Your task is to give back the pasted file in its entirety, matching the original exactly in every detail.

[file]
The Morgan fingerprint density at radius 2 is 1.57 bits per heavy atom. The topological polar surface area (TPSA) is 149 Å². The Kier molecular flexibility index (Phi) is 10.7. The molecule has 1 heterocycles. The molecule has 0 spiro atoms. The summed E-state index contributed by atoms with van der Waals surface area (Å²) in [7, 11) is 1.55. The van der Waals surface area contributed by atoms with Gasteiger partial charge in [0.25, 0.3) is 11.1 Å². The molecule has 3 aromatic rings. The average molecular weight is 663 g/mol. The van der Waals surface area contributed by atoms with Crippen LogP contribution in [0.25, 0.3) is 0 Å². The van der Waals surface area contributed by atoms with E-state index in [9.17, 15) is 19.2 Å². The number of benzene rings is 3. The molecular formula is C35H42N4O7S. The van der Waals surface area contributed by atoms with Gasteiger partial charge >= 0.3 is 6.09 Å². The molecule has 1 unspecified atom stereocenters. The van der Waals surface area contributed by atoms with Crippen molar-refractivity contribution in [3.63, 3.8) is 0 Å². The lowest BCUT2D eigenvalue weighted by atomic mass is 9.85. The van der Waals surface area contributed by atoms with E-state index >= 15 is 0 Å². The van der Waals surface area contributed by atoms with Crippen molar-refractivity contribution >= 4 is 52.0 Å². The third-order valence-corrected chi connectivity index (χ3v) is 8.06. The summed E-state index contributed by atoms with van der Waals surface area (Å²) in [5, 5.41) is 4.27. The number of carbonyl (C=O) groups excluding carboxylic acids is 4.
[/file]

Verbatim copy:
The Morgan fingerprint density at radius 2 is 1.57 bits per heavy atom. The topological polar surface area (TPSA) is 149 Å². The Kier molecular flexibility index (Phi) is 10.7. The molecule has 1 heterocycles. The molecule has 0 spiro atoms. The summed E-state index contributed by atoms with van der Waals surface area (Å²) in [7, 11) is 1.55. The van der Waals surface area contributed by atoms with Gasteiger partial charge in [0.25, 0.3) is 11.1 Å². The molecule has 3 aromatic rings. The average molecular weight is 663 g/mol. The van der Waals surface area contributed by atoms with Crippen LogP contribution in [0.25, 0.3) is 0 Å². The van der Waals surface area contributed by atoms with E-state index in [9.17, 15) is 19.2 Å². The number of benzene rings is 3. The molecular formula is C35H42N4O7S. The van der Waals surface area contributed by atoms with Gasteiger partial charge >= 0.3 is 6.09 Å². The molecule has 1 unspecified atom stereocenters. The van der Waals surface area contributed by atoms with Crippen molar-refractivity contribution in [3.63, 3.8) is 0 Å². The lowest BCUT2D eigenvalue weighted by atomic mass is 9.85. The van der Waals surface area contributed by atoms with E-state index >= 15 is 0 Å². The van der Waals surface area contributed by atoms with Crippen molar-refractivity contribution >= 4 is 52.0 Å². The third-order valence-corrected chi connectivity index (χ3v) is 8.06. The summed E-state index contributed by atoms with van der Waals surface area (Å²) in [5, 5.41) is 4.27. The number of carbonyl (C=O) groups excluding carboxylic acids is 4.